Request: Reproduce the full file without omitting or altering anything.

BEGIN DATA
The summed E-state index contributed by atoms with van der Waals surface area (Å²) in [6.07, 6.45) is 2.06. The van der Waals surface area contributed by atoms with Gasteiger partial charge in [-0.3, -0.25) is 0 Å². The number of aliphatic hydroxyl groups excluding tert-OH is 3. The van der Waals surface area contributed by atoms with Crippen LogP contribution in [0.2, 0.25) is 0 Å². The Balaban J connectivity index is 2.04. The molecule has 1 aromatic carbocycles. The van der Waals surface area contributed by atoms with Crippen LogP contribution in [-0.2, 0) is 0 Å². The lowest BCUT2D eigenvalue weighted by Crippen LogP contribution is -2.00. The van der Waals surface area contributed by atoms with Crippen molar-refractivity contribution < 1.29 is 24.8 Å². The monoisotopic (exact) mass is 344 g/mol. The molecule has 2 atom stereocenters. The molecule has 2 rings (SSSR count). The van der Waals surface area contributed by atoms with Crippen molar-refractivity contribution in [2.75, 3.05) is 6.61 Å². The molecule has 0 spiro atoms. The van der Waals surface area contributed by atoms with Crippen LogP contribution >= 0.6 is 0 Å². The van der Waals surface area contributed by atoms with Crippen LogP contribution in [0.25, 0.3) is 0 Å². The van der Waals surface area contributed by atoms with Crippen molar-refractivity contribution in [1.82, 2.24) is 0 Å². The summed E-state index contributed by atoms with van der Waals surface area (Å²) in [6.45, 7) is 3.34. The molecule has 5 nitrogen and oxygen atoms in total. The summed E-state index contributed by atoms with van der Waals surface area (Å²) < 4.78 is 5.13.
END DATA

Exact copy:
The summed E-state index contributed by atoms with van der Waals surface area (Å²) in [6.07, 6.45) is 2.06. The van der Waals surface area contributed by atoms with Gasteiger partial charge in [-0.3, -0.25) is 0 Å². The number of aliphatic hydroxyl groups excluding tert-OH is 3. The van der Waals surface area contributed by atoms with Crippen LogP contribution in [0.2, 0.25) is 0 Å². The Balaban J connectivity index is 2.04. The molecule has 1 aromatic carbocycles. The van der Waals surface area contributed by atoms with Crippen LogP contribution in [-0.2, 0) is 0 Å². The lowest BCUT2D eigenvalue weighted by Crippen LogP contribution is -2.00. The van der Waals surface area contributed by atoms with Crippen molar-refractivity contribution < 1.29 is 24.8 Å². The monoisotopic (exact) mass is 344 g/mol. The molecule has 2 atom stereocenters. The molecule has 2 rings (SSSR count). The van der Waals surface area contributed by atoms with Crippen molar-refractivity contribution in [2.75, 3.05) is 6.61 Å². The molecule has 0 spiro atoms. The van der Waals surface area contributed by atoms with Crippen LogP contribution >= 0.6 is 0 Å². The van der Waals surface area contributed by atoms with Crippen LogP contribution in [0.25, 0.3) is 0 Å². The van der Waals surface area contributed by atoms with Crippen molar-refractivity contribution in [1.82, 2.24) is 0 Å². The summed E-state index contributed by atoms with van der Waals surface area (Å²) in [6.45, 7) is 3.34. The molecule has 5 nitrogen and oxygen atoms in total. The summed E-state index contributed by atoms with van der Waals surface area (Å²) < 4.78 is 5.13.